Toyota Motor Corp. Executive Vice President Mitsuhisa Kato, left, is escorted after a photo session as Toyota unveils all new fuel cell vehicle FCV "Mirai" in Tokyo, Tuesday, Nov. 18, 2014. The world's largest automaker announced Tuesday that it will begin selling fuel cell cars in Japan on Dec. 15 and in the U.S. and Europe in mid-2015. The sporty-looking, four-door Toyota Mirai will retail for 6.7 million yen ($57,600) before taxes. Toyota Motor Corp hopes to sell 400 in Japan and 300 in the rest of the world in the first year. (AP Photo/Eugene Hoshiko)
Toyota Motor Corp. Executive Vice President Mitsuhisa Kato unveils all new fuel cell vehicle FCV "Mirai" in Tokyo, Tuesday, Nov. 18, 2014. The world's largest automaker announced Tuesday that it will begin selling fuel cell cars in Japan on Dec. 15 and in the U.S. and Europe in mid-2015. The sporty-looking, four-door Toyota Mirai will retail for 6.7 million yen ($57,600) before taxes. Toyota Motor Corp hopes to sell 400 in Japan and 300 in the rest of the world in the first year. (AP Photo/Eugene Hoshiko)
The image of Toyota Motor Corp. Product Planning Group Deputy Chief engineer Yoshikazu Tanaka is projected as he delivers a speech during a press unveiling of the all new fuel cell vehicle FCV "Mirai" in Tokyo, Tuesday, Nov. 18, 2014. The world's largest automaker announced Tuesday that it will begin selling fuel cell cars in Japan on Dec. 15 and in the U.S. and Europe in mid-2015. The sporty-looking, four-door Toyota Mirai will retail for 6.7 million yen ($57,600) before taxes. Toyota Motor Corp hopes to sell 400 in Japan and 300 in the rest of the world in the first year. (AP Photo/Eugene Hoshiko)

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7 comments

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MR166
5 / 5 (1) Nov 18, 2014
"Hydrogen may be more expensive than gas initially, because there are so few customers but, over time, Toyota expects it will be cheaper to run a car on hydrogen than with gas."

That is total BS just as long as they continue to produce hydrogen from natural gas.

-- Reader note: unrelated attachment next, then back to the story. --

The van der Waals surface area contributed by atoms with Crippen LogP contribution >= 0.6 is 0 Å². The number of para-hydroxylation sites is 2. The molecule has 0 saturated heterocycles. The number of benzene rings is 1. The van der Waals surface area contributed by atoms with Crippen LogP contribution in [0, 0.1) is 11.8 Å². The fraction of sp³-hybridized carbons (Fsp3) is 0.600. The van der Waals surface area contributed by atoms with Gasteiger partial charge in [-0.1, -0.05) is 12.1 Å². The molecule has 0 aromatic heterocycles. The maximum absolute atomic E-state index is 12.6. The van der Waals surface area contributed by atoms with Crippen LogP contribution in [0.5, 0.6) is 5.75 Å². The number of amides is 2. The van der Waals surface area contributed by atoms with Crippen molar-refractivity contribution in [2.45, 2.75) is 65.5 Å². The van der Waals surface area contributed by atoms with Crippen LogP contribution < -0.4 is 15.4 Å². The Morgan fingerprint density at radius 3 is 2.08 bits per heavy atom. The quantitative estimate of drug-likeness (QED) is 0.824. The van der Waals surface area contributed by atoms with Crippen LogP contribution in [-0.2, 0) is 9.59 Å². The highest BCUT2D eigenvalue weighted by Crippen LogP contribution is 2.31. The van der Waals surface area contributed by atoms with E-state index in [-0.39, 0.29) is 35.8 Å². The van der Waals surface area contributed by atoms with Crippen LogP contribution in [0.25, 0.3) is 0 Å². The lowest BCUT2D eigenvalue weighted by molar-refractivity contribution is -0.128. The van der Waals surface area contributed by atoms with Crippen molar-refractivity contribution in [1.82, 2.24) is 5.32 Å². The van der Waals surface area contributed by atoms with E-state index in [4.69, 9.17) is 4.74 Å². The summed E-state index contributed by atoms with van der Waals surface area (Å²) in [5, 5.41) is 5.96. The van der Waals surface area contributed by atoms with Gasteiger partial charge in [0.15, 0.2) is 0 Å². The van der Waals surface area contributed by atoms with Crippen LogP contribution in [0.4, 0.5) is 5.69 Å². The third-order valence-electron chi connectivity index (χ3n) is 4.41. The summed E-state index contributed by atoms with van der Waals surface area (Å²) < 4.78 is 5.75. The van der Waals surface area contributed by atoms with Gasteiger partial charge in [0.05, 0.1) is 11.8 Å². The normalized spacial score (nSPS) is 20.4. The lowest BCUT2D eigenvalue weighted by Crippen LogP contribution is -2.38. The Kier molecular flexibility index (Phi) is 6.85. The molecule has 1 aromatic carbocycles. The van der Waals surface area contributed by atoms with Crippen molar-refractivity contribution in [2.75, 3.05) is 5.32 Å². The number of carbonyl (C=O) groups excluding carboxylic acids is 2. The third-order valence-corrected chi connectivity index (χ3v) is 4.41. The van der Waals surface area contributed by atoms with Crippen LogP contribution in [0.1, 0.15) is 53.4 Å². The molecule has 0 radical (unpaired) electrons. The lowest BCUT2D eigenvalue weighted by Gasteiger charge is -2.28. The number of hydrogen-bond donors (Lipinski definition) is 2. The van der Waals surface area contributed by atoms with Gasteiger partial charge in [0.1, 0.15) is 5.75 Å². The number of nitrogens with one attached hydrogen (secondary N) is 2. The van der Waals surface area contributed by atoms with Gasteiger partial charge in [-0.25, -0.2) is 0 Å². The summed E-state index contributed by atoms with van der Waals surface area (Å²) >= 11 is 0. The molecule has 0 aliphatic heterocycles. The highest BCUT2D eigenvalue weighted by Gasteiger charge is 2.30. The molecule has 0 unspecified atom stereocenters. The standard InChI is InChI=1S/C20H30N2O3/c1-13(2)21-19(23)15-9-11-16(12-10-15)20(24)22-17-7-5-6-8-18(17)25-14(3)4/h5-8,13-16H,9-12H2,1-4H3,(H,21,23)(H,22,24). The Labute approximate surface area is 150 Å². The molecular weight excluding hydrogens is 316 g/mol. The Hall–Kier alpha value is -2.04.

MR166
1 / 5 (1) Nov 18, 2014
Also if Chevrolet is loosing money on every Volt that it is producing, how much do you think that Toyota will lose on every Miria?
I guess that it just does not matter since Japan is another bankrupt country living on worthless printed paper called "Money".
Modernmystic
5 / 5 (1) Nov 18, 2014
"Hydrogen may be more expensive than gas initially, because there are so few customers but, over time, Toyota expects it will be cheaper to run a car on hydrogen than with gas."

That is total BS just as long as they continue to produce hydrogen from natural gas.


Yep, I have to agree. I have a hard time seeing how hydrogen is going to be cheaper than oil in the foreseeable future...no matter how high the demand.
tekram
5 / 5 (1) Nov 18, 2014
., how much do you think that Toyota will lose on every Miria?..

Toyota, the world's biggest automaker had an operating profit of 2.50 trillion yen ($21.87 billion) for the business year ending March 31, 2014.
Toyota can expect to lose USD $65k to $130k per Mirai sold.
hangman04
5 / 5 (1) Nov 18, 2014
Well if they find a way to synthesize competitively hydrogen from water, i think that this is an alternative. A very expensive alternative at the moment, indeed, but overtime the price may very well drop.
peter_trypsteen
1 / 5 (1) Nov 19, 2014
MR166
not rated yet Nov 19, 2014
Peter it is obviously not economically feasible to produce hydrogen with electric power or they would be doing today instead of using natural gas. If we ever get to the point where we have excess low cost renewable or nuclear electrical generating capacity then perhaps it would make sense to create hydrogen that way. My guess is that ammonia would be a better option. Also there is the cost of fuel cells to consider. The low temperature ones are very expensive to produce.